‘Mrs. B, A North Korean Woman’ Director Talks About The Hardships During Filming And The North-South Conflict
There is so much to learn about the life of a North Korean from these documentaries.
Hosted by the Korean Cultural Center (KCC) in the Philippines, in partnership with the UP Korea Research Center, seven documentaries hailed this year’s ‘DMZ Docs Film Festival’.
The film festival, which aims to send its message of peace, life and communication through documentaries, presented acclaimed films, such as ‘Mrs. B, a North Korean Woman’, ‘My Love, Don’t Cross that River’, ‘Planet Sail’, ‘The Emotional Society on Stage’, ‘Red Maria’, ‘Summer Days in Bloom’ and ‘Troublers’ during its three-day screening event at Cine Adarna, UP Diliman.
‘DMZ Docs Film Festival’ brought viewers’ consciousness into different stories of different people from different circumstances. It also gave new perspectives on the world, as well as the theme of a “window reflecting the eyes of meditation on the world.”
The Story of Mrs. B
Opening the film festival is ‘Mrs. B, a North Korean Woman’, directed by Jero Yun. The documentary follows a certain Mrs. B, who was forcibly sold to a Chinese farmer by her smugglers, leaving behind her family in North Korea. Fast forward to some years later, the smuggled North Korean woman has adjusted herself to a new life in China and succumbed herself to drug trafficking to support her family.
The film carried a sense of familiarity in it as viewers follow Mrs. B in her daily undertakings but also formed a distance with Mrs. B’s anonymity.
Director Yun revealed that the subject, whom he met in 2013 during the researching and writing of the script for a movie, wanted to keep her name hidden despite her willingness to share the story. Throughout the documentary, she was known as “Mrs. B” or “Madam B”, which coincidentally holds another meaning in the business she chose to partake in.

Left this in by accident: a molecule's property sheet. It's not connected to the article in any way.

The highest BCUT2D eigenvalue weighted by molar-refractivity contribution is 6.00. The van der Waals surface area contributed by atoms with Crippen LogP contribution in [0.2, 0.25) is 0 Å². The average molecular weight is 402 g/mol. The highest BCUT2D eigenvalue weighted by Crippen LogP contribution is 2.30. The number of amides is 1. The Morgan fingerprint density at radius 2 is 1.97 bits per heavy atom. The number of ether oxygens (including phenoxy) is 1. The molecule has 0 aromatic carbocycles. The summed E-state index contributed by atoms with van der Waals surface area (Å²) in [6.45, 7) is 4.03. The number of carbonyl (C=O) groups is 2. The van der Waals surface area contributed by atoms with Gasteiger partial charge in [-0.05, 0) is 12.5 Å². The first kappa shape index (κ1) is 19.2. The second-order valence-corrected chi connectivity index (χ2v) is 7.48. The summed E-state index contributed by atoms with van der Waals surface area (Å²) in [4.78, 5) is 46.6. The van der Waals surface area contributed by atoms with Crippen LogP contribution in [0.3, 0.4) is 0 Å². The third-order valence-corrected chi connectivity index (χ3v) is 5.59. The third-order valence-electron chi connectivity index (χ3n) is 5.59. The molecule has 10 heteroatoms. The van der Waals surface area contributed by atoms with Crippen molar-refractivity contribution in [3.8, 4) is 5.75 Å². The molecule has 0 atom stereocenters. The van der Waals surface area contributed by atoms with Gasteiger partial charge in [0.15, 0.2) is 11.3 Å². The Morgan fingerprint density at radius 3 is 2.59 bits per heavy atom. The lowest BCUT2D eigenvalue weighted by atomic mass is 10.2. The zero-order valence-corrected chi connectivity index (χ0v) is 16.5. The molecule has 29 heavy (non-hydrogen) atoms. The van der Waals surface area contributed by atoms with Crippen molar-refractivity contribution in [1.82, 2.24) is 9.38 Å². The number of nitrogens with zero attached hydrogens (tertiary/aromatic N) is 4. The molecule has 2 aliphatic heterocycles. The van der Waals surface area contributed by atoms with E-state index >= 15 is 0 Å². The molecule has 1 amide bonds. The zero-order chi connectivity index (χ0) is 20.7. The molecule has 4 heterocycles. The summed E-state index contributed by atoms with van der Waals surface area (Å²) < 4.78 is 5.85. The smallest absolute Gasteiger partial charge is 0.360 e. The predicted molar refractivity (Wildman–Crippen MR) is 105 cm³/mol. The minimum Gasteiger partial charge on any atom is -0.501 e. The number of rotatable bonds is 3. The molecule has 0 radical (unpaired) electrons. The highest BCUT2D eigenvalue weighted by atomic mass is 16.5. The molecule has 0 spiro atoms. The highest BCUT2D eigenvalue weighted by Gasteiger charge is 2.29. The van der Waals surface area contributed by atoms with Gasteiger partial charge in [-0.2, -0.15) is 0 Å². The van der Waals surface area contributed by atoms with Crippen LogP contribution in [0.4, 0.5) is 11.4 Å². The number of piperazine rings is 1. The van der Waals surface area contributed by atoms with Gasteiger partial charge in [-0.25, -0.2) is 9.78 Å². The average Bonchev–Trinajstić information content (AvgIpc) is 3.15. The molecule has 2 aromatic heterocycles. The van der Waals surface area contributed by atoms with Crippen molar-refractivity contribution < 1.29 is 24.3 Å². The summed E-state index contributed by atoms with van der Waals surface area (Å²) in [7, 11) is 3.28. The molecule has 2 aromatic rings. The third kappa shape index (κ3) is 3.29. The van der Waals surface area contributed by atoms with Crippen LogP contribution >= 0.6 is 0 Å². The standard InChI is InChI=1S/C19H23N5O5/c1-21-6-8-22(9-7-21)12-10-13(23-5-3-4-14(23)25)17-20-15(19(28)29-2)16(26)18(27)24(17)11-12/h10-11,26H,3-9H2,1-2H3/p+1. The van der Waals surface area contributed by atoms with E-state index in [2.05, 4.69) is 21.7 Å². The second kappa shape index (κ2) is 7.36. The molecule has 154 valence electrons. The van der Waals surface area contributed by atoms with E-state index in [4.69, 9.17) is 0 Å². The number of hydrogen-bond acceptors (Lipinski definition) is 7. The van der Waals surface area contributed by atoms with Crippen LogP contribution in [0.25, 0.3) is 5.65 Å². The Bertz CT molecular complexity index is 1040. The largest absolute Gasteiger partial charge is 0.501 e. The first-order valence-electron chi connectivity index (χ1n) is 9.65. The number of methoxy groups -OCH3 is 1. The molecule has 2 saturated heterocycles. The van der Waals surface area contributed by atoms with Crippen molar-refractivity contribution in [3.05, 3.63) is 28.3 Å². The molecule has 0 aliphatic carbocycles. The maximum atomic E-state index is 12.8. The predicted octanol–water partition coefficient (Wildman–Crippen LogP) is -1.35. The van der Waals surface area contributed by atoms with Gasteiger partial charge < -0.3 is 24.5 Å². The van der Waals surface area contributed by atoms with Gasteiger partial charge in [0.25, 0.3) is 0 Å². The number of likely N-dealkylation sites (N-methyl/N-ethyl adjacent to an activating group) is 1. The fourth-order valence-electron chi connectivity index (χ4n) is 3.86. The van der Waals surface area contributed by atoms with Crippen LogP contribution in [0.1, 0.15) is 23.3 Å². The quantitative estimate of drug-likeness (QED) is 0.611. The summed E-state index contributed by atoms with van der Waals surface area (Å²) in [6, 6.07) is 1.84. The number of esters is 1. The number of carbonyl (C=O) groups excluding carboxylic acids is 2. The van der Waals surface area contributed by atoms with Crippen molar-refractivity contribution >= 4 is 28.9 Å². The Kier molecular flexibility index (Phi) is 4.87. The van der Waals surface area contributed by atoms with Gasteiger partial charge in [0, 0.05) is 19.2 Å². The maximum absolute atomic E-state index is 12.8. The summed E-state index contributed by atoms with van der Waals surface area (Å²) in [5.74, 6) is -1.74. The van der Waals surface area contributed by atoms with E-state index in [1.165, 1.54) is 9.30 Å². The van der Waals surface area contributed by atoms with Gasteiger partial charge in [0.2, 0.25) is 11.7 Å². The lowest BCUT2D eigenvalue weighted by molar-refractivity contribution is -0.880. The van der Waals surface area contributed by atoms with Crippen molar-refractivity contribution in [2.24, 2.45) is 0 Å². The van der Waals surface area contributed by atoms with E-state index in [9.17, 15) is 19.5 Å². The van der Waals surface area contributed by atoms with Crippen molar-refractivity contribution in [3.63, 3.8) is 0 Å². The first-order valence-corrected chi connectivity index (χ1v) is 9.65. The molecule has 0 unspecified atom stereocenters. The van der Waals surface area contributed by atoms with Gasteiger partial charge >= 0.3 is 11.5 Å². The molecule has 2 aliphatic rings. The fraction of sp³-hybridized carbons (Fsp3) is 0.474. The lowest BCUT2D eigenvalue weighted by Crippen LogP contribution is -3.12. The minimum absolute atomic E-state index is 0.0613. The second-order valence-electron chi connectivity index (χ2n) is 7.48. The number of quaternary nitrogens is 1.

He shared that “Mrs. B” has seen the documentary during the Incheon Film Festival. It will also be screened in Japan, which his subject is aware of.
Yun added that filming was not smooth-sailing. The documentary took three years to make, as the production was struggling with its limited budget. It was also complicated, he said. Initially, he intended the film to be a fiction, but soon it actually developed into a documentary.
“Personally, I have many problems with this film. But after following Madam B and her companions, it has become very personal to me, because she reminded me of my parents,” he said.
The North-South Conflict
Director Yun also spoke of the North-South conflict, which has been present since the division of North Korea and South Korea through the 38th Parallel.
According to him, there have been many discrimination and propaganda against idolatry, specifically against North Korea. The documentary presented this through “Mrs. B” and her family’s life in South Korea, where they are usually tagged as “spies” until they prove their innocence.
An audio recording of a 12-year-old girl speaking of the war atrocities was also used by Yun in transiting scenes and time frames from China to South Korea. According to the director, he was surprised when he first heard it. It was from a contest among young people to make propaganda against North Korea, organized by a private organization.
“Our generations are born after the border was created, so we do not know what a ‘one Korea’ is like,” he said. However for Yun, talking or mingling with North Koreans is perfectly fine, adding that he could even share a drink with them. “But the system does not give it this chance,” he said.